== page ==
By Dana Goldstein
April 11, 2017
|When Tamiko Walker transferred her son, she learned that she had|
waived some of his rights to disability support services. “I don’t
understand why,” she said. CreditScott McIntyre for The N.Y.Times
For many parents with disabled children in public school systems, the lure of the private school voucher is strong.
Vouchers for special needs students have been endorsed by the Trump administration, and they are often heavily promoted by state education departments and by private schools, which rely on them for tuition dollars. So for families that feel as if they are sinking amid academic struggles and behavioral meltdowns, they may seem like a life raft. And often they are.
But there’s a catch. By accepting the vouchers, families may be unknowingly giving up their rights to the very help they were hoping to gain. The government is still footing the bill, but when students use vouchers to get into private school, they lose most of the protections of the federal Individuals With Disabilities Education Act.
Many parents, among them Tamiko Walker, learn this the hard way. Only after her son, who has a speech and language disability, got a scholarship from the John M. McKay voucher program in Florida did she learn that he had forfeited most of his rights.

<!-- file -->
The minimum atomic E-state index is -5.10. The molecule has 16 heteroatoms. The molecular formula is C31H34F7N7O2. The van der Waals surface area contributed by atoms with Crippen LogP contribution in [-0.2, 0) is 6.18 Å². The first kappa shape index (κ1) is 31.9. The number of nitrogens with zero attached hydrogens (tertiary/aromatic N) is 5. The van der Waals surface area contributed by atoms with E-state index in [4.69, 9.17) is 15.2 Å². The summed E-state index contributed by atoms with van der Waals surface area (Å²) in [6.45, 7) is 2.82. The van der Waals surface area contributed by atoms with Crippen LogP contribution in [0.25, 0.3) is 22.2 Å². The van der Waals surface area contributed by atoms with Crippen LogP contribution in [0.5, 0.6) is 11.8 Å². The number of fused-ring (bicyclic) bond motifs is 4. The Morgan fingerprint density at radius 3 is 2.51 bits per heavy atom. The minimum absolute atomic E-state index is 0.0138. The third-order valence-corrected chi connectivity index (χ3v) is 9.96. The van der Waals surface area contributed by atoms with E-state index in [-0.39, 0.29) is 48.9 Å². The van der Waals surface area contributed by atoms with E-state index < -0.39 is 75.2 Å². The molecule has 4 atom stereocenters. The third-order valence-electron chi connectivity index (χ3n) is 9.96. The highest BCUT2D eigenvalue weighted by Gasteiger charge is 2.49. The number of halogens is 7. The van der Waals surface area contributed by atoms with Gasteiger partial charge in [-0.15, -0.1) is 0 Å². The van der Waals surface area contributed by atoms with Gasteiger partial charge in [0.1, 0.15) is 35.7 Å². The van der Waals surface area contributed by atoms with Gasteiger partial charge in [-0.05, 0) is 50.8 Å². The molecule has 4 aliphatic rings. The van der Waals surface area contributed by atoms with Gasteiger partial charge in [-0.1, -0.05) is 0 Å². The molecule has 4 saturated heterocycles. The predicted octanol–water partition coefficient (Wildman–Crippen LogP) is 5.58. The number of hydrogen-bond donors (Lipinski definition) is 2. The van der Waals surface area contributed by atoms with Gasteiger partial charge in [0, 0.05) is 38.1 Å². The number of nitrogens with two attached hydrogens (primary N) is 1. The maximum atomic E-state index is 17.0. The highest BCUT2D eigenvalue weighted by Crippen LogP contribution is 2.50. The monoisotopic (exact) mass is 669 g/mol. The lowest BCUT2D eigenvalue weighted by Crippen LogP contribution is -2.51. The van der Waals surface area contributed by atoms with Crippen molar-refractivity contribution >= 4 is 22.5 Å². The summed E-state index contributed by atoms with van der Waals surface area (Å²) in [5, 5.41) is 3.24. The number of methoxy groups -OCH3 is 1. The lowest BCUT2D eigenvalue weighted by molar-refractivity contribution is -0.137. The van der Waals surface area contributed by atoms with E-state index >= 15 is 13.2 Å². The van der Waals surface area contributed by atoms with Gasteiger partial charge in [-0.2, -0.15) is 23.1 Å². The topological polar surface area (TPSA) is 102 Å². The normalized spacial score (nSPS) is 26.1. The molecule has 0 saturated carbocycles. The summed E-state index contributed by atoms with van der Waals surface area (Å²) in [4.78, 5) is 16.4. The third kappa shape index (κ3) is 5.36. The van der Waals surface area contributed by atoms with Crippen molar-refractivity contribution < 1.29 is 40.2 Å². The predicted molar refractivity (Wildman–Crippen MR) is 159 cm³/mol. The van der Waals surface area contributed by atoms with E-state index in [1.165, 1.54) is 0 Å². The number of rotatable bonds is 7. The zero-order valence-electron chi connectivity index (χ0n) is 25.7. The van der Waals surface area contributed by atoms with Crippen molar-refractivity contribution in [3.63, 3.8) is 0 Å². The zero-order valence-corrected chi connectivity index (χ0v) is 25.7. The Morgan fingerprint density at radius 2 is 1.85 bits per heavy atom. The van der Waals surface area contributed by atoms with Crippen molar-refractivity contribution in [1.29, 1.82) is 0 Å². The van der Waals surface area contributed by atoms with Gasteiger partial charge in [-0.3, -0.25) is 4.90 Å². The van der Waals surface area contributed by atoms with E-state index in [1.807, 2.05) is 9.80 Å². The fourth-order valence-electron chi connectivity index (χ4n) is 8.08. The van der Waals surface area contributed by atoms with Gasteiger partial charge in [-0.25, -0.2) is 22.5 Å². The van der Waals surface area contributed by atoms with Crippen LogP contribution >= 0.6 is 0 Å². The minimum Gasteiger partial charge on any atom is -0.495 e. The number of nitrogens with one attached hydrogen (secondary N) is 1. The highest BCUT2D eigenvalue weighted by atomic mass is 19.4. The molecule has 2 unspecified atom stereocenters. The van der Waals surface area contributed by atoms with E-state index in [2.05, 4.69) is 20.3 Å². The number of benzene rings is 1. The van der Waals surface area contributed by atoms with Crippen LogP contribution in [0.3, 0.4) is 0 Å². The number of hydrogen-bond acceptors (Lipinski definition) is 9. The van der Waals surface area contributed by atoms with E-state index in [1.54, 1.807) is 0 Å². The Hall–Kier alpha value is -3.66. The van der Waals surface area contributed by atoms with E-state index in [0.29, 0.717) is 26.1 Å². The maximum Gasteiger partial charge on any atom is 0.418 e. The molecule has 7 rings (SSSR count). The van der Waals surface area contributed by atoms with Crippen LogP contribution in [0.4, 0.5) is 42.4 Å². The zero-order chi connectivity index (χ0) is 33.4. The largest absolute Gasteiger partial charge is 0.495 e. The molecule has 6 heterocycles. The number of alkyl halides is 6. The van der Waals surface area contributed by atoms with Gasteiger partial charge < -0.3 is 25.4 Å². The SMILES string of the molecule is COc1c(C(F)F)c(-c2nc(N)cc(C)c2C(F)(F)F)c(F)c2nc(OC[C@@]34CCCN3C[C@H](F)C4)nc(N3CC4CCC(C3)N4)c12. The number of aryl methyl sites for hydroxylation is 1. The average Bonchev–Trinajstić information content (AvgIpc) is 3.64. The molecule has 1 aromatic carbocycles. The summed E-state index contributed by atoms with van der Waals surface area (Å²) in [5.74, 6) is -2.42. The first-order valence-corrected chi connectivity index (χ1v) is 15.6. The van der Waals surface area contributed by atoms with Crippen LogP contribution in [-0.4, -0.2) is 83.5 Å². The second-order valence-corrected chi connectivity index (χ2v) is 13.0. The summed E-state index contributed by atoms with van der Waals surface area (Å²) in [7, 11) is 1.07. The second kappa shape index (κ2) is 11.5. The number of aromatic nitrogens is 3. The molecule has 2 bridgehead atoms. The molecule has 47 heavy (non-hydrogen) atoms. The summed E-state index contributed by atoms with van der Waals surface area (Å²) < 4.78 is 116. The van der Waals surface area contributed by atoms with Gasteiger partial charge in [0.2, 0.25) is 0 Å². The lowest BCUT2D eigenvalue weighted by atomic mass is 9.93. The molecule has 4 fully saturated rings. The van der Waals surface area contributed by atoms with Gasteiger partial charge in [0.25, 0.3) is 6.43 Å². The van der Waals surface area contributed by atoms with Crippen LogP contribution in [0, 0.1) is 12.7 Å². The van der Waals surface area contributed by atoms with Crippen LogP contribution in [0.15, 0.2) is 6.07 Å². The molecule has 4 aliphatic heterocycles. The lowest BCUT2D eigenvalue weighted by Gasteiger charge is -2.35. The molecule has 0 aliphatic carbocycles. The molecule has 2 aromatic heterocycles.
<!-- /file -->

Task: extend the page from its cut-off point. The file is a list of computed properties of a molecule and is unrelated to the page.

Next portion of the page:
“Once you take those McKay funds and you go to a private school, you’re no longer covered under IDEA — and I don’t understand why,” Ms. Walker said.
In the meantime, public schools and states are able to transfer out children who put a big drain on their budgets, while some private schools end up with students they are not equipped to handle, sometimes asking them to leave. And none of this is against the rules.
“The private schools are not breaking the law,” said Julie Weatherly, a special-education lawyer who consults for school districts in Florida and other states. “The law provides no accountability measures.”
McKay is the largest of 10 such disability scholarship programs across the country. It serves over 30,000 children who have special needs. At the Senate confirmation hearing for Betsy DeVos, President Trump’s education secretary, she cited research from the conservative Manhattan Institute, saying that “93 percent of the parents utilizing that voucher are very, very pleased with it.”
Legal experts say parents who use the vouchers are largely unaware that by participating in programs like McKay, they are waiving most of their children’s rights under IDEA, the landmark 1975 federal civil rights law.
Depending on the voucher program, the rights being waived can include the right to a free education; the right to the same level of special-education services that a child would be eligible for in a public school; the right to a state-certified or college-educated teacher; and the right to a hearing to dispute disciplinary action against a child.
It’s not just Florida. Private school choice programs in Arizona, Colorado, Georgia, Oklahoma, Mississippi, Tennessee and Wisconsin also require parents to waive all or most IDEA rights. In several other states, the law is silent on the disability rights of voucher students.